Social Assistance

Concerning Changes

Two-thirds of Ontario’s food bank clients rely on some form of government assistance as their main source of income. This immediately tells us Ontario’s current system is not working: the benefits are inadequate to meet the recipient’s most basic needs, and the policy directives are complex and can often work against a recipient being able to move out of poverty.

In November 2018, the provincial government announced a number of reforms to Ontario’s social assistance programs, Ontario Works and the Ontario Disability Support Program. While some of the changes were welcome improvements, two of the changes were cause for concern:

People working to move out of poverty may keep less money in their pockets

Despite the proposed increase to earnings exemptions for Ontario Works recipients from $200 to $300, the corresponding increase in clawbacks to subsequent earnings from 50 to 75 percent would leave many OW recipients who are working with less net income compared to the current system.

This graph models the net monthly income of Ontario Works recipients working a minimum wage job under both the current system and with the proposed changes, inclusive of the Low-Income Individuals and Families Tax (LIFT) credit. While program recipients working a few hours would see a small benefit, those working more than 8 hours a week would see more of their Ontario Works benefit clawed back.

This would make it more difficult for recipients to move ahead and break the cycle of poverty through employment.

Many people with disabilities may be excluded from getting the help they need

The proposed alignment of the Ontario Disability Support Program’s definition of disability with the federal guidelines may exclude individuals with episodic disabilities (such as multiple sclerosis or Parkinson’s disease) from accessing the support they need.

Examples of Disabilities That May No Longer Qualify for ODSP

  • Anxiety
  • Arthritis
  • Asthma
  • Bi-polar disorder
  • Cancer
  • COPD
  • Chronic Pain
  • CIDP
  • Crohn’s disease & Ulcerative Colitis
  • Depression
  • Diabetes
  • Epilepsy
  • Hepatitis C
  • HIV/AIDS
  • Lupus
  • Meniere’s Disease
  • Multiple Sclerosis
  • Migraines
  • Parkinson’s disease
  • PTSD
  • Substance abuse disease

This would push more people onto Ontario Works, which is not designed for people unable to work due to disability or illness. In particular, the benefits on OW are 37% lower than on ODSP.

Ontario Disability Support ProgramOntario Works
Maximum Monthly Benefit$1,169$733
Asset Limits$40,000$10,000
Dental and Vision BenefitsYesChildren Only
Earnings Exemptions and Clawbacks$6,000/year exemption with 75% clawback$300/month exemption with 75% clawback
Work RequirementsNoYes

Read more about our analysis of the Government of Ontario’s changes to Ontario Works and ODSP in our spring 2019 report, Social Assistance Changes in Ontario.

Improving Social Assistance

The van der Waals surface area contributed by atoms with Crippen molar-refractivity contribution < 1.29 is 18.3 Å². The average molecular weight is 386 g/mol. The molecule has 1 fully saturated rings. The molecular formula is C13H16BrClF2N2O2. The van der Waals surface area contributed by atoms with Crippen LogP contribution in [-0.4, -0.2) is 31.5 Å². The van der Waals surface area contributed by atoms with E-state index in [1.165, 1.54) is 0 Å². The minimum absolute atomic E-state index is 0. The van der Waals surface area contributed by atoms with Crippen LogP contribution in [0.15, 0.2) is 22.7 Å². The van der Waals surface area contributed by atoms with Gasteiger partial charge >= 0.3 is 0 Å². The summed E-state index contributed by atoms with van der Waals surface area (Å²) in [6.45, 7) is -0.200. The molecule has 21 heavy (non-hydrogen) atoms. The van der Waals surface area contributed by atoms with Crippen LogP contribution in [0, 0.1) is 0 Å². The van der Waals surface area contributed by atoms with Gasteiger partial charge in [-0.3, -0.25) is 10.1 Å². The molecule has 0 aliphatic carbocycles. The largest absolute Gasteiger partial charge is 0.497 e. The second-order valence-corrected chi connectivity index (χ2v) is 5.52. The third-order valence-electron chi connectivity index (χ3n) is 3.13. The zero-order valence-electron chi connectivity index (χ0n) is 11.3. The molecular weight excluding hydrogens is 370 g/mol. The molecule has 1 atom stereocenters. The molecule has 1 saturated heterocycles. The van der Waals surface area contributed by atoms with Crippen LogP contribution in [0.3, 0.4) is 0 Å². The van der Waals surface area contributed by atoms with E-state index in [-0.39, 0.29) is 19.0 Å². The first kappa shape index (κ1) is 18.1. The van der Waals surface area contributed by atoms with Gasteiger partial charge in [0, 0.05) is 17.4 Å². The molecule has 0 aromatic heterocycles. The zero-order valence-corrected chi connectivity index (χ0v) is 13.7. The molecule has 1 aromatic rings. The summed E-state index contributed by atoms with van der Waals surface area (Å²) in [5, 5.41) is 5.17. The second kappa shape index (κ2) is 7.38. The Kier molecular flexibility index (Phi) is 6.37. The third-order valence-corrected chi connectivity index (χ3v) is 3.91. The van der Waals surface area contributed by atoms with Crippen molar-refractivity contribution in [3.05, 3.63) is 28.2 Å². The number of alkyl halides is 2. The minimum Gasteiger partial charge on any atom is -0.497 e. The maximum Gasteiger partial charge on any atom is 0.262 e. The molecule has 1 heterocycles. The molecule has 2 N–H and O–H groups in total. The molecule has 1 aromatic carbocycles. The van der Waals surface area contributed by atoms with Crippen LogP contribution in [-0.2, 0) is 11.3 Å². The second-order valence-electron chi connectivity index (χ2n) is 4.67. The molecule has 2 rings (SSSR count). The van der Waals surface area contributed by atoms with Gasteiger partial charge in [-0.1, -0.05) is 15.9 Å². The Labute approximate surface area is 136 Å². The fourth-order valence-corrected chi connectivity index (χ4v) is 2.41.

Feed Ontario and our network of food banks have long-advocated for reforms to Ontario’s social assistance system. Part of the current challenge is that rates are arbitrarily set without regard for the actual cost of living.

Bill 60, a private member’s bill put forward by MPP Paul Miller (NDP, Hamilton-Stoney Creek) and co-sponsored by MPP Bob Bailey (PC, Sarnia-Lambton), would create a non-partisan commission made up of experts and individuals with lived experience, and make evidence-based recommendations on social assistance rates and policies.

Percentage of social assistance income spent on rent for an average bachelor apartment in 10 Ontario cities

Ontario WorksODSP
Toronto149%95%
Ottawa120%77%
Hamilton102%65%
London94%60%
Windsor82%52%
Sudbury87%56%
St. Catharines97%62%
Thunder Bay91%58%
Brockville95%54%
Elliot Lake68%43%

Bill 60 passed its second reading in May with all-party support, and is currently being examined by the Standing Committee on the Legislative Assembly. It is expected to go its third and final reading in the fall when MPPs return to Queen’s Park.

Learn more: Bringing Social Assistance Into This Decade Can Fix The Poverty Gap

Our Recommendations for Change

To avoid the problems outlined above and move Ontario towards a social assistance system that helps recipients move out of poverty, Feed Ontario recommends the Government of Ontario:

  • Maintain the earnings-related clawbacks at 50 percent
  • Retain ODSP’s current definition of disability
  • Pass Bill 60, Ministry of Community and Social Services Amendment Act (Social Assistance Research Commission), 2019

How Can I Help?

  1. Postcard: Pick up our postcard at your local food bank (or print your own on cardstock), fill in the back with your support, and mail it to your MPP!
  2. Contact: Call, email, or visit your MPP and ask them if they support stopping these concerning changes to Ontario Works and ODSP (find your MPP | MPP contact information).
  3. Social Media: Post about why social assistance is important!  Use #HungerActionMonth so we can boost it, and tag your MPP.